In this study, we present a web-based application called the Retirement Home Testing Optimizer (hereafter “the app”). The RHs represent a specific class of organizations. In RHs, there are two main groups that must be considered in our model: (1) the residents, who stay there permanently and cannot be moved to other places even under an emergency situation like a pandemic and (2) the staff, who commute between the RH and their place of residence. Furthermore, due to financial constraints, additional staff cannot be easily hired to conduct testing on the residents. Therefore, the staff has to maintain a balance between time devoted to testing the residents and time spent taking care of them. Due to the continuous presence of residents on-site and circumstances that make strict quarantine within such facilities difficult or impossible, the speed of detection of an incipient outbreak is critical, and testing programs are of paramount importance. Therefore, in contrast to the abovementioned applications, our proposed application is tailored to particular characteristics of LCFs, specifically RHs. The application helps the managers in RHs to efficiently determine testing schedules for the residents that reduce the time to detect infected residents while not overburdening care staff with testing duties, which may lead to a lower quality of services and comfort for the patients. The application was developed considering real data and insights from 5 RHs in Saxony, Germany, and received favorable feedback to be used as a guide tool for developing optimal testing programs. The application is free of charge and available in German and English localizations. We remark that the application is not intended to provide precise recommendations for organizations; thus, it should be used at the users’ discretion.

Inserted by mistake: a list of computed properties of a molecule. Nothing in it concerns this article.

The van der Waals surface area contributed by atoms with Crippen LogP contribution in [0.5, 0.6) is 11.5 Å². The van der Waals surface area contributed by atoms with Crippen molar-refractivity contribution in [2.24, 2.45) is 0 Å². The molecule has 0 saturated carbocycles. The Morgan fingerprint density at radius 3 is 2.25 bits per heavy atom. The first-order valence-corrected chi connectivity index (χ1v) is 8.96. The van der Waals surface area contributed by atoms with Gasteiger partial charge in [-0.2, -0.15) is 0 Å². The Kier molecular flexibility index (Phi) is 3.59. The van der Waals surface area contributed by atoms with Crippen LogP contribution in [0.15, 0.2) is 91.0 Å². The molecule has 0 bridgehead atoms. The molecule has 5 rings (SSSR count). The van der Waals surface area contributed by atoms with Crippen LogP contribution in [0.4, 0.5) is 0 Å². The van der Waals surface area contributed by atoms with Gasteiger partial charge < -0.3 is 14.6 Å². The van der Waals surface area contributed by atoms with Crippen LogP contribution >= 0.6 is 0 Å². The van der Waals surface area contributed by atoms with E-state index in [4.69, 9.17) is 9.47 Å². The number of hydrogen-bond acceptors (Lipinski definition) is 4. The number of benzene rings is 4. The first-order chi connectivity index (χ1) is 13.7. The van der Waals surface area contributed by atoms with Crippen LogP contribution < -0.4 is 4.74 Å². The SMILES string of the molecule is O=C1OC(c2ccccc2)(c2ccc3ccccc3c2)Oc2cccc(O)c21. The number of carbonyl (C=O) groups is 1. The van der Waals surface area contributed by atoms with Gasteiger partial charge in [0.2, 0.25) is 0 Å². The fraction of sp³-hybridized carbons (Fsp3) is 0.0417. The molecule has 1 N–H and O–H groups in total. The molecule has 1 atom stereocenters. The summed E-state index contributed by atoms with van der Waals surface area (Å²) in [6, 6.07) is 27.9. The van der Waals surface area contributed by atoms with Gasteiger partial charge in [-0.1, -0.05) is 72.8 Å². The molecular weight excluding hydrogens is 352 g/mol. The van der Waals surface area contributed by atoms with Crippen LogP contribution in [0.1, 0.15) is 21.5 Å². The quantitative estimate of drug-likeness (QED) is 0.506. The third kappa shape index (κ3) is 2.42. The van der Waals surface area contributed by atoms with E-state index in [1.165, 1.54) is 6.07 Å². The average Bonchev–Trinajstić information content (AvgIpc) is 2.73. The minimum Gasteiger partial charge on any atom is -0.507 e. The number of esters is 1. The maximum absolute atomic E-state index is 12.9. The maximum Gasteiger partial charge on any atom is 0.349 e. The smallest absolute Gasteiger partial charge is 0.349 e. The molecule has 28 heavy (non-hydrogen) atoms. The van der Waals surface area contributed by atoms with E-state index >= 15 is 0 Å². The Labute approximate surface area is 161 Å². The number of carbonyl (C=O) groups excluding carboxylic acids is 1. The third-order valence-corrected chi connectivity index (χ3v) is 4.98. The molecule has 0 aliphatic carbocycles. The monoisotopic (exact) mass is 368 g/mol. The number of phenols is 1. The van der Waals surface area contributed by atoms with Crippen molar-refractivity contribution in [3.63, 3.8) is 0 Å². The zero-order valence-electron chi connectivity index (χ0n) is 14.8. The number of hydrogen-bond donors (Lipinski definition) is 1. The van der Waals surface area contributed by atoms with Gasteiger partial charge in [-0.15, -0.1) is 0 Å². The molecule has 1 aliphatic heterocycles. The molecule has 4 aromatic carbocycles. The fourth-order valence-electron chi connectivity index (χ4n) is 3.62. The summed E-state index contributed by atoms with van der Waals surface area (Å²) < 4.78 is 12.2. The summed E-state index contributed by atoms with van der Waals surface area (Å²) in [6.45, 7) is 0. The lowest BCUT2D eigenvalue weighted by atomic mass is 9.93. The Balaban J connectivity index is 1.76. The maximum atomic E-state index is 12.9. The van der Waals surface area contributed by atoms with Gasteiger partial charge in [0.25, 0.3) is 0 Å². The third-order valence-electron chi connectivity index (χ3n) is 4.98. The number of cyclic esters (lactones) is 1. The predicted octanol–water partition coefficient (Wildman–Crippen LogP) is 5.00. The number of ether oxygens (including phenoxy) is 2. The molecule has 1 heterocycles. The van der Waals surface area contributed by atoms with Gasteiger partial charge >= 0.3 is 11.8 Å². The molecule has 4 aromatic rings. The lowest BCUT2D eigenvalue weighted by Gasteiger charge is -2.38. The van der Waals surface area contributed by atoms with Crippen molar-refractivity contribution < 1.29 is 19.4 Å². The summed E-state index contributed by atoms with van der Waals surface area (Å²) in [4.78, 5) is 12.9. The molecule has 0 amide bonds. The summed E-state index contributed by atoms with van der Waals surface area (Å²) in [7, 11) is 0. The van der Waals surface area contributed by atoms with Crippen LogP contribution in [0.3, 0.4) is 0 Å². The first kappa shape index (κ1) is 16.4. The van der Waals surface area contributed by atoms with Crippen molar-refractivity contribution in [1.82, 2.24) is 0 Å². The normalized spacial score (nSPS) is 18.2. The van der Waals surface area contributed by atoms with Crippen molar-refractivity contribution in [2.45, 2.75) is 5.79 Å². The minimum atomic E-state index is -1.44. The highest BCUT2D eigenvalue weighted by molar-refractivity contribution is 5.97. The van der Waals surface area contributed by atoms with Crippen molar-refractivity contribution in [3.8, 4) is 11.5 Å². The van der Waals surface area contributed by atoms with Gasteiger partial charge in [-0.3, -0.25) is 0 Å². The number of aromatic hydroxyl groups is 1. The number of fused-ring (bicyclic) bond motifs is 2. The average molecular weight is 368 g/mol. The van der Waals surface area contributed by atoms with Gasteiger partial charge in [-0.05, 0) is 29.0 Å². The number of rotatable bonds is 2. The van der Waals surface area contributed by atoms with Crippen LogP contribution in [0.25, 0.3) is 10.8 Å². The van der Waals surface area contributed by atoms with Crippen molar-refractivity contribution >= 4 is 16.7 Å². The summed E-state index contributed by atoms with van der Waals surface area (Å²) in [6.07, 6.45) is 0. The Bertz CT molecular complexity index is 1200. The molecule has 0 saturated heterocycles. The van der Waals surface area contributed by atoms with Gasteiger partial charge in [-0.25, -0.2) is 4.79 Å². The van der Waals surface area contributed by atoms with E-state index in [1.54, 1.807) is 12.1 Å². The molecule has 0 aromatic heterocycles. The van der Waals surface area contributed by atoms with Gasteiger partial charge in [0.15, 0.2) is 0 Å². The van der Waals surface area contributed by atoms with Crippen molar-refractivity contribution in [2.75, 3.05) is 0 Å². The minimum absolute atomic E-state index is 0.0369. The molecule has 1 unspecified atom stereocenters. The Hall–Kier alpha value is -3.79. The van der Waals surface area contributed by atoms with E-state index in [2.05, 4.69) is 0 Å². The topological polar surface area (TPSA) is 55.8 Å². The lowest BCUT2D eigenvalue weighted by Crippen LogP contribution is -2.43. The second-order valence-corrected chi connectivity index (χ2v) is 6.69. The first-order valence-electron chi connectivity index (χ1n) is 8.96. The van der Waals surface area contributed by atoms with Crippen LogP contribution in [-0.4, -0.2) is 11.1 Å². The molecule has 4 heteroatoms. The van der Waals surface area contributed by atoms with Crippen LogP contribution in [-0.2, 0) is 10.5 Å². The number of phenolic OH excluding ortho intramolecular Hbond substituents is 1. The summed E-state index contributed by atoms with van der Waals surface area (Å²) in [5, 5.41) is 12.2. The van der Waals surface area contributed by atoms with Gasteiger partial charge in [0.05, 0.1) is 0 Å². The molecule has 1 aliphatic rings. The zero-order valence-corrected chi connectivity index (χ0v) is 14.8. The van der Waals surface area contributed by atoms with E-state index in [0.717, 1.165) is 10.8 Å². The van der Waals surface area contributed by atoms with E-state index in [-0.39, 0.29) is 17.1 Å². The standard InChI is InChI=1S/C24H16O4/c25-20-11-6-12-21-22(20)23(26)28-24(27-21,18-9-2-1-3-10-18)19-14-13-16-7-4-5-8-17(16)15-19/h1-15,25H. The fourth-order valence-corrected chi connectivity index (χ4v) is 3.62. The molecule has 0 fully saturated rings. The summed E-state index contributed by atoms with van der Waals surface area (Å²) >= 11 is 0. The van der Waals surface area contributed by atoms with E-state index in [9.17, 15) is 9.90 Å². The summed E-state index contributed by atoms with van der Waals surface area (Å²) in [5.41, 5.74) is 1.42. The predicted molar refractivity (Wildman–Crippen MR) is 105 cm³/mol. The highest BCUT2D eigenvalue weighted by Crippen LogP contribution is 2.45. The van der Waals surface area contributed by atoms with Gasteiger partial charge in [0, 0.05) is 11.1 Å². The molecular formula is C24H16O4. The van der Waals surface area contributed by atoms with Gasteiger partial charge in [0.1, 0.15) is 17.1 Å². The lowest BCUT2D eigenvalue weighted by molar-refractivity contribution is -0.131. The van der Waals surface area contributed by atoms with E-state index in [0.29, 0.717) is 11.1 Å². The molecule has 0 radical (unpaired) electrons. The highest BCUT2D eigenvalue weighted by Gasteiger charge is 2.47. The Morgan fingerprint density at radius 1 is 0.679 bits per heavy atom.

Related Applications

There are several COVID-19–related applications and web applications available that focus on preventing the spread of the virus in organizations and indoor environments, but none of them address the introduced problem in RHs. In the following, we briefly review these applications.